Draws 5W at full load

GPU:

Hashes at 1.92Mhash/s
Draws 6W at full load

However when I tested this I noticed that they cannot do these hash rates while the other is loaded as they must share some of the same components in the ION chipset, the combined hash rate was only 2.52Mhash/s.

Once again discounting all extras such as the screen, HDD, speakers, etc, etc we get the following:

Just CPU: 2549.95
Just GPU: 2684.16
Combined: 1921.61

So in this case, surprisingly in theory it is technically profitable right now to using my netbook; however once the power used by everything else is factored in (29W maximum with screen on full brightness at 100% load) with the obscene low hash rates it is completely unfeasible.

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SchizophrenicX
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May 22, 2011, 04:37:14 AM
 #25

Don't forget that this is assuming that you sell your BTC at the exact rate that is used to calculate (BTC/USD), if you stop once your "Magic Number" falls below, you'll stop earning BTC. Essentially betting that BTC rates will not go up.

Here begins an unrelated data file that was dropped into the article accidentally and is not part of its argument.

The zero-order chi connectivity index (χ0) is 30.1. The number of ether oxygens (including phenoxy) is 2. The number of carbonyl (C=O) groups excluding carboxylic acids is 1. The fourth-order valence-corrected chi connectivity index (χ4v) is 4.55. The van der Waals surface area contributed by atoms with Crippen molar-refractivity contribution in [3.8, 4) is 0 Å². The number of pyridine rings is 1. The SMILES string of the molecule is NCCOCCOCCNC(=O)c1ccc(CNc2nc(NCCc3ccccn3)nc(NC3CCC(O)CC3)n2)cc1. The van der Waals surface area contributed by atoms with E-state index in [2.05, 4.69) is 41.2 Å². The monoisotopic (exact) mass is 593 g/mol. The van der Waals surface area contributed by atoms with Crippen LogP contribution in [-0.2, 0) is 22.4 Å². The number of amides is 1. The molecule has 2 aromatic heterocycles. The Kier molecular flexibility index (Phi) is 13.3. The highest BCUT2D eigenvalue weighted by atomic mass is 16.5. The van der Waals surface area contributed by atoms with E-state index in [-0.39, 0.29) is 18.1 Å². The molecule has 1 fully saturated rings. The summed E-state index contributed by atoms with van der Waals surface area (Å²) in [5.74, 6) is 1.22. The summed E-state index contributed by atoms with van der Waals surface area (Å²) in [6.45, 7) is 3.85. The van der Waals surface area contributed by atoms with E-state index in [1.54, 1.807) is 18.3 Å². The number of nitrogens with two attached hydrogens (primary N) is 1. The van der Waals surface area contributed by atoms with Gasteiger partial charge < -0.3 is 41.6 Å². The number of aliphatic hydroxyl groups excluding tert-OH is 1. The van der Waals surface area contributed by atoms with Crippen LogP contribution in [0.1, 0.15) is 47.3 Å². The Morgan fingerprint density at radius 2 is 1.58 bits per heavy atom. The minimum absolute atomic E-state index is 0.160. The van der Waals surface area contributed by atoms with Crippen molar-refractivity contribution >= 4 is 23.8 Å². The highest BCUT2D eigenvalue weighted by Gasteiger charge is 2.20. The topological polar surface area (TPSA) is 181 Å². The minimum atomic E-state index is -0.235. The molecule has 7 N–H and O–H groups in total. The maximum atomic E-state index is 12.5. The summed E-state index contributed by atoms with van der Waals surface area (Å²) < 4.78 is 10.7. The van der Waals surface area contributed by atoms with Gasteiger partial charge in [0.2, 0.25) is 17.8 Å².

If enough people does this and pulls out, others that are still mining will get more for their shares since less share are distributed during the solving time.

Also, you're ignoring the fact that (if) you invested capital into buying hardware and have not compensated, those are just sitting around. AND if you're just waiting for the rates to go up, you won't have BTC to sell (assuming you sold them when you've got them) when they do and have to start mining for them.

But of course, during this 'downtime' it's obviously better to use your 'cost' to buy bitcoins instead that'd bring a different dynamic as people who are still mining would earn more BTC while people who are buying bitcoins are bringing the rates up.

The important question is then how long does it take for the rates to go up high enough for people to start selling/mining again, if it takes long enough, people who are mining might make more than those who are buying as the prices go higher. If this time period is too short then question is did you buy enough to cover what you've missed out.

Then again, this is assuming if the economy get's back up. if it doesn't, then those who invested into buying more than their 'cost' would lose more, while those mining will have BTC in their wallets and maybe those will worth something in the future after the collapse.

Just my 2 cents worth, I don't really know which is better or the real dynamic. I'm new and I just think that calling this a 'magic number' is over-reaching and it actually doesn't reflect enough of what goes on. It just shows that right at this point you're probably paying more for electricity than what you're mining. Not necessarily a decisive factor to stop operation altogether.

commlinx